EGU General Assembly 2020
© Author(s) 2020. This work is distributed under
the Creative Commons Attribution 4.0 License.

Listening the Womb of the Earth: iXblue sonars, transponder & rotational seismometers for extreme environment imaging & monitoring

Guillaume Jouve1, Frédéric Guattari2, Théo Laudat2, Nathalie Olivier2, Hubert Pelletier3, Maurizio Ripepe4, Heiner Igel5, Joachim Wassermann5, Felix Bernauer5, Thomas Braun6, Corentin Caudron7, and Marc-André Gutscher8
Guillaume Jouve et al.
  • 1iXblue, Sonar Systems Division, OSU-Pytheas, La Ciotat, France (
  • 2iXblue, blueSeis, Saint-Germain-en-Laye, France (;;
  • 3iXblue, Acoustic Products Division, Brest, France (
  • 4Laboratorio Geofisica Sperimentale, Universita degli studi di Firenze, Firenze, Italy (
  • 5Department of Earth and Environmental Sciences, Ludwig-Maximilians-University of Munich, Munich, Germany (;;
  • 6Arezzo Observatory, Istituto Nazionale di Geofisica e Vulcanologia, Rome, Italy (
  • 7ISTerre, Univ. Grenoble Alpes, Univ. Savoie Mont Blanc, Grenoble, France (
  • 8IUEM, Univ. Brest, Research Lab UMR6538, Plouzané, France (

iXblue company develops technologies to listen and image the Earth dynamics. Among them, Echoes high-resolution sub-bottom profilers, Seapix 3D multibeam echosounder, Canopus transponder and blueSeis rotational seismometers are particularly useful for imaging and monitoring marine and continental volcanic activities. Here, we present recent implementations and acquisitions of those systems, demonstrate the great potential of these technologies to record present and past volcanic dynamics in Hawaii, Stromboli, Sicilia and Eifel region, and emphasize their benefits to better anticipate volcanic hazard.

The Hawaii island experienced a dramatic volcanic crisis during the summer of 2018. To demonstrate the potential of observing the complete ground motion in the near field of seismic sources, Geophysical Observatory (LMU, Munich, Germany), in cooperation with USGS Hawaiian Volcano Observatory (USA), installed a high sensitive rotational motion sensor (blueSeis-3A) near the erupting crater returning spectacular data for almost daily M5 seismic events due to the collapse of the caldera. BlueSeis-3A, based on fiber optical gyroscope technology, at very close distance from the Stromboli volcano in 2016 and 2018, was installed together with classical instrumentation (i.e., translational seismometer, infra sound and tilt meter) and recorded four weeks of permanent strombolian activity at Stromboli during these two experiments. The resulting six axis measurements reveal clear rotations around all three-coordinate axis. We are furthermore able to demonstrate how these six component measurements can help to improve solving the inversion problem on large and complex system like volcanoes.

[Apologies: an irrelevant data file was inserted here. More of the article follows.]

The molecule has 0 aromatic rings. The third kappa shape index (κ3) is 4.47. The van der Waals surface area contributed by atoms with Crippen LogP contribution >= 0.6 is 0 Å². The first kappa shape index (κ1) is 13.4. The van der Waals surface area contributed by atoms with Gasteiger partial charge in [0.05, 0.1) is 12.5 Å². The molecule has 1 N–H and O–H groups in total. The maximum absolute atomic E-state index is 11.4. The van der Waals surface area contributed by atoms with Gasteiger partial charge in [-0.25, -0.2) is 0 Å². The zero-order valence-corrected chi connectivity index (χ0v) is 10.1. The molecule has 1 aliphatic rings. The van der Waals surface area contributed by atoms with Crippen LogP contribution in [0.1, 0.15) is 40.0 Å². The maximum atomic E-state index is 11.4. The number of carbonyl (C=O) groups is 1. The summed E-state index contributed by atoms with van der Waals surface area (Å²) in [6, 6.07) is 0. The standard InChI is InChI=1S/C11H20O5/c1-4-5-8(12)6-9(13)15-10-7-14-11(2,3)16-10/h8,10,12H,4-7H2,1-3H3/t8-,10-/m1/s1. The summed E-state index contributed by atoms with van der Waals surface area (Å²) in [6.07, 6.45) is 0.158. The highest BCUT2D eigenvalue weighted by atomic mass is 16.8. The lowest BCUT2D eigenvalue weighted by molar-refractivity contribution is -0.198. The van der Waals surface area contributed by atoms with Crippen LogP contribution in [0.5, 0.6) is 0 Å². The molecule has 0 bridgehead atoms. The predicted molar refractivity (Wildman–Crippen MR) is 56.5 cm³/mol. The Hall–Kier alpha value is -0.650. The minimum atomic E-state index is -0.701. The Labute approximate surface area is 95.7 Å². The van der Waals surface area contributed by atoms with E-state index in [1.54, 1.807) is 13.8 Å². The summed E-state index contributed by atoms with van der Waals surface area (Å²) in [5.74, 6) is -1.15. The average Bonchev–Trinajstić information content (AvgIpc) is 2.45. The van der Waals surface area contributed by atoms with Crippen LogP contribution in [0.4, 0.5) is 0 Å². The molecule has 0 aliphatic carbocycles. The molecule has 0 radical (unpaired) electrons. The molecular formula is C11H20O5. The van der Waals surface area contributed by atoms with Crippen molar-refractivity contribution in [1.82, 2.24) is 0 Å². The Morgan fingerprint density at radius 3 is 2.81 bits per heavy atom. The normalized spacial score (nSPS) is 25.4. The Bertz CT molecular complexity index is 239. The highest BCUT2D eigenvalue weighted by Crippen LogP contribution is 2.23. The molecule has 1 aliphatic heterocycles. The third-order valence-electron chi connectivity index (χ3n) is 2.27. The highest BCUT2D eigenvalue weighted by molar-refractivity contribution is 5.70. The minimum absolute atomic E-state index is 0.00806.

Eight Canopus transponders are involved in an ERC project in underwater geodesy, the FOCUS project headed by IUEM laboratory (Brest, France). Together with a 6 km-long optical fiber deployed across the trench at the base of the Etna volcano, two groups of four Canopus will be installed on tripods each side of the trench at 1500-2000 m of water depth. This will help quantify the speed of the southeastern flank collapsing of Etna volcano into the Ionian Sea.

In collaboration with French, Belgian and German geoscience laboratories, Echoes 10 000 (10 kHz) sub-bottom profiler and Seapix 3D multibeam echosounder, both installed on the kiXkat cataraft and remotely controlled, were mobilized to produce images of the water column and sediments of a lake formed in a volcanic crater in Germany (Laacher See). By using Seapix to obtain backscatter profiles of elements in the water column, it was possible to clearly distinguish fish and gas bubbles, which demonstrates a potential for the development of an automatic gas detection module using the Seapix software. Meanwhile, the Echoes 10 000 provided high-resolution images of the architecture of the lake deposits and visualized in real time using Delph Software. More than 30 m of penetration with a theoretical 8 cm-resolution highlight paleoenvironmental and paleoclimatic reconstruction perspectives and 3D modeling of remobilized materials and tephra deposits from volcanic activity.

How to cite: Jouve, G., Guattari, F., Laudat, T., Olivier, N., Pelletier, H., Ripepe, M., Igel, H., Wassermann, J., Bernauer, F., Braun, T., Caudron, C., and Gutscher, M.-A.: Listening the Womb of the Earth: iXblue sonars, transponder & rotational seismometers for extreme environment imaging & monitoring, EGU General Assembly 2020, Online, 4–8 May 2020, EGU2020-18086,, 2020

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